Friday, June 7, 2013

95. Green River (1969) Creedence Clearwater Revival


1. Green River
2. Commotion
3. Tombstone Shadow
4. Wrote A Song For Everyone
5. Bad Moon Rising
6. Lodi
7. Cross-Tie Walker
8. Sinster Purpose
9. The Night Time Is The Right Time

This isn't Creedence's only 1969 album. It's not even one of their two 1969 albums. It's amazing to think that Green River is the 2nd of a trio of albums that they released in the final year of the 60's. Today bands can easily go for five years between releasing albums. Putting out two new releases in successive years is considered prolific and releasing two albums in the one year is a rare thing indeed.

But Creedence put out 26 new tracks in 1969 spread over 3 LP's which is no mean achievement made even more impressive by the fact that they're all worth hearing. You could forgive them if the three were padded with filler tracks and lesser compositions but there's not much that's weak on Green River.

The title track starts with the distinctive Creedence sound that always makes me wonder why the hell I don't listen to them more often. Green River isn't the first song that comes to mind when I think of the Fogerty brothers and friends but it's a perfect little two-and-a-half minute rock song which makes you want to hear it again and hear the rest of the album at the same time. It's a great album opener which puts you into a "Want to hear it again but want more" state of indecision. 

Side two opens with Bad Moon Rising which achieves exactly the same thing. It's rock with added swamp and sounds dirty but clean at the same time. I've never understood how Creedence can rely on the same guitar and drum sound that other bands of their day did but still manage to appeal to non-rock fans. There are countless copies of Creedence best of's sitting in CD collections along with Billy Joel and Bette Midler greatest hits. It's a feat that only Creedence and Queen are capable of pulling off.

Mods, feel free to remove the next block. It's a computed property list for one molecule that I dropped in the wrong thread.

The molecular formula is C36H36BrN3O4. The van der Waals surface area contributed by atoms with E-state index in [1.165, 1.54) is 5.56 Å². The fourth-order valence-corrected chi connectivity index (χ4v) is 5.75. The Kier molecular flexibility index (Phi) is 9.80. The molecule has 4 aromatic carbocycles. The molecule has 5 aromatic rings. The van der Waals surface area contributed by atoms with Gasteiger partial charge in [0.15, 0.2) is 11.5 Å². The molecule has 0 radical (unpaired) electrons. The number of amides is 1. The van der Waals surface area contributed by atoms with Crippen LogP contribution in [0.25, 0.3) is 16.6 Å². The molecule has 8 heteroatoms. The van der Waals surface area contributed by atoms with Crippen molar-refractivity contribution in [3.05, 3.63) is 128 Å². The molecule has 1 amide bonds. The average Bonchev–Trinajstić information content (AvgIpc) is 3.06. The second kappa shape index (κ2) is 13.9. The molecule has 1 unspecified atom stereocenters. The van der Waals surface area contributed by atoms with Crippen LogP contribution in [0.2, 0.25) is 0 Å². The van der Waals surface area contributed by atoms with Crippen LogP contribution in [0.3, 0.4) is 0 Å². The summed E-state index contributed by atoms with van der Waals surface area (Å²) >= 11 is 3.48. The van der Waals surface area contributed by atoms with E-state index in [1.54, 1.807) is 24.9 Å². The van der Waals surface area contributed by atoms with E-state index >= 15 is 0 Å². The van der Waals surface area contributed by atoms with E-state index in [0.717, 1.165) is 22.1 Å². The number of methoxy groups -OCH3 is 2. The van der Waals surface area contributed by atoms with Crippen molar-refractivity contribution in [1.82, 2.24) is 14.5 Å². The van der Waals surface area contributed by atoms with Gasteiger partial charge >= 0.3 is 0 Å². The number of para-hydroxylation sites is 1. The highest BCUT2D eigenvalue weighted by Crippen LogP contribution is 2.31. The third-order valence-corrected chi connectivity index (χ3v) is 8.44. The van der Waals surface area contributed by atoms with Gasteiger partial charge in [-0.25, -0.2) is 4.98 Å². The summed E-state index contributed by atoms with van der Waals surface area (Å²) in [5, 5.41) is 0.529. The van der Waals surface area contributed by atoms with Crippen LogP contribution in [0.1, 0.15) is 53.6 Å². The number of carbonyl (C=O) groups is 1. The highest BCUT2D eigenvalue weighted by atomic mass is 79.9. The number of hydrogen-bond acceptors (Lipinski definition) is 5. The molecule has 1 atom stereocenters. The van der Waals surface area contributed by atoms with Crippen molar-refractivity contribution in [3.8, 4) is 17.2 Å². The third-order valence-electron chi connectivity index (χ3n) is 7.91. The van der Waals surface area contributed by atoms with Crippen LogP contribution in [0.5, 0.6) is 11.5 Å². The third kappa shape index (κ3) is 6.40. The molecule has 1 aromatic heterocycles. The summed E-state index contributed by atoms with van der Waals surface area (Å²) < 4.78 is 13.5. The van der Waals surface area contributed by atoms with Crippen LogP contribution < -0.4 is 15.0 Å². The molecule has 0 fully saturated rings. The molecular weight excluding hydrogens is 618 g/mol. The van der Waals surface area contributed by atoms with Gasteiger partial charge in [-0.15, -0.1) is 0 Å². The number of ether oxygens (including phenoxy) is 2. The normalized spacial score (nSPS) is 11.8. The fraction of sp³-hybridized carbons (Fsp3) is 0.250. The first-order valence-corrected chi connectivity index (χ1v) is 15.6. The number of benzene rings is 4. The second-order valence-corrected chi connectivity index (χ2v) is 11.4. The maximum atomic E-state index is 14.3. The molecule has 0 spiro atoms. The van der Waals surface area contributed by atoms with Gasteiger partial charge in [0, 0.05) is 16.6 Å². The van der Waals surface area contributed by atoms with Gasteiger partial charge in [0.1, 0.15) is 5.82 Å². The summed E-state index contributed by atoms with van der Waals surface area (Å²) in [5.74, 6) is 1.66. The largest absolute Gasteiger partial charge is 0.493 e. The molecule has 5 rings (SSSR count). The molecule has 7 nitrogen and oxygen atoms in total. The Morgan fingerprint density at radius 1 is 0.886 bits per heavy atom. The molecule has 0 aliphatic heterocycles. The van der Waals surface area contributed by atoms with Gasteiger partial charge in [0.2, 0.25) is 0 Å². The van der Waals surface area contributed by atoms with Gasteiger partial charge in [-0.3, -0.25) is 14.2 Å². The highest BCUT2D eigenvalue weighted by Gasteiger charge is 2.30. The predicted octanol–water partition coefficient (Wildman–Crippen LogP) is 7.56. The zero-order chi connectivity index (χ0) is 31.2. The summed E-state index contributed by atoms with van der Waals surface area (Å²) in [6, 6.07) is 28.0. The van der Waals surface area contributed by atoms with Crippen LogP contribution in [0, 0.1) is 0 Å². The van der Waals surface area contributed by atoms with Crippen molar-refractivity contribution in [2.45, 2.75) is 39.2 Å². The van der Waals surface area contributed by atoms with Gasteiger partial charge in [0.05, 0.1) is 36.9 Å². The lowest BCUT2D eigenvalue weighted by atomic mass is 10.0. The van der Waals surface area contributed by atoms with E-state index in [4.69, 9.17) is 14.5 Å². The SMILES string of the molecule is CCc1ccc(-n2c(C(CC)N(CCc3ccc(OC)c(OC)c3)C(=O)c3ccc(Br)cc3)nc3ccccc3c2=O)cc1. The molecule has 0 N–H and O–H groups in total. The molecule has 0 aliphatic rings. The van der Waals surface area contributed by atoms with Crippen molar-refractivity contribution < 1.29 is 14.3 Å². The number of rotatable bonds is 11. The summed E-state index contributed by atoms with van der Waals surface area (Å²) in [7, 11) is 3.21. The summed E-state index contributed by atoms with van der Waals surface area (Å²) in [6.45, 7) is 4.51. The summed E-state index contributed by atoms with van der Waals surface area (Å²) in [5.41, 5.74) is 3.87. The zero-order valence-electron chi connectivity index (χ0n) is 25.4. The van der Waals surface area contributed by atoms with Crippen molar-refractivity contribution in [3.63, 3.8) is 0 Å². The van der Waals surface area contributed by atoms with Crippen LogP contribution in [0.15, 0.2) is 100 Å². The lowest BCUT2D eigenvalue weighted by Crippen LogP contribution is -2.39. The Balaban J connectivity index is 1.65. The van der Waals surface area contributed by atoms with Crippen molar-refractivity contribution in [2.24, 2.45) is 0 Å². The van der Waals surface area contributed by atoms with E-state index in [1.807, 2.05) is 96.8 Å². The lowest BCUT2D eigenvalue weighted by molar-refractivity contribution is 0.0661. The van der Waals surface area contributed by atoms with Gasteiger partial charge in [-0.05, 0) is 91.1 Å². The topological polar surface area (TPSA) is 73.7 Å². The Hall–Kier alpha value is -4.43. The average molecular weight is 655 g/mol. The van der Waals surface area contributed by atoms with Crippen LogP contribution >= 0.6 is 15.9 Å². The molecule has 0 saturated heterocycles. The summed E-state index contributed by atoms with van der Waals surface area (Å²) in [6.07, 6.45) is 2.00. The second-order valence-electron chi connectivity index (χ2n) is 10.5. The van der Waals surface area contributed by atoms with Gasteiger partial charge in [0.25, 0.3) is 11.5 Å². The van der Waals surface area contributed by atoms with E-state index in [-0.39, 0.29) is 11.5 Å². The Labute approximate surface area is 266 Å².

Bad Moon is followed by Lodi which is Green River's other great original and it concludes with The Night Time is The Right Time an inspired choice of cover popularized by Ray Charles and later played by The Rolling Stones live. Listening to the original it doesn't sound like a good fit for Creedence but their version is fantastic and a suitable album closer.

The lesser songs on Green River aren't going to rank among anyone's favourites but they're definitely not disposable filler and not even the impending attraction of Bad Moon Rising will have you reaching for the skip button to pass over Commotion or Tombstone Shadow.

I have to confess however that I've got no idea why this is so much higher than Willy and The Poor boys, which they released a few months later. Willy has Down on the Corner which is the equal of anything on Green River and Fortunate Son which is their best song. It's got a cover (Midnight Special) every bit as good as Night Time and the remaining tracks are as good as the rest of Green River. So why is Willy at number 392 while this cracks the top 100? Baffling.

Either way I recommend this along with Willy and Bayou Country which was released before it. Enjoy all three but ponder this for a moment: if the record company had let Creedence release one album in 1969 instead of three then they could have chosen the best of the songs they recorded that year onto two sides of vinyl. How does this look for a track listing...

1. Born on the Bayou
2. Proud Mary
3. Down on the Corner
4. Fortunate Son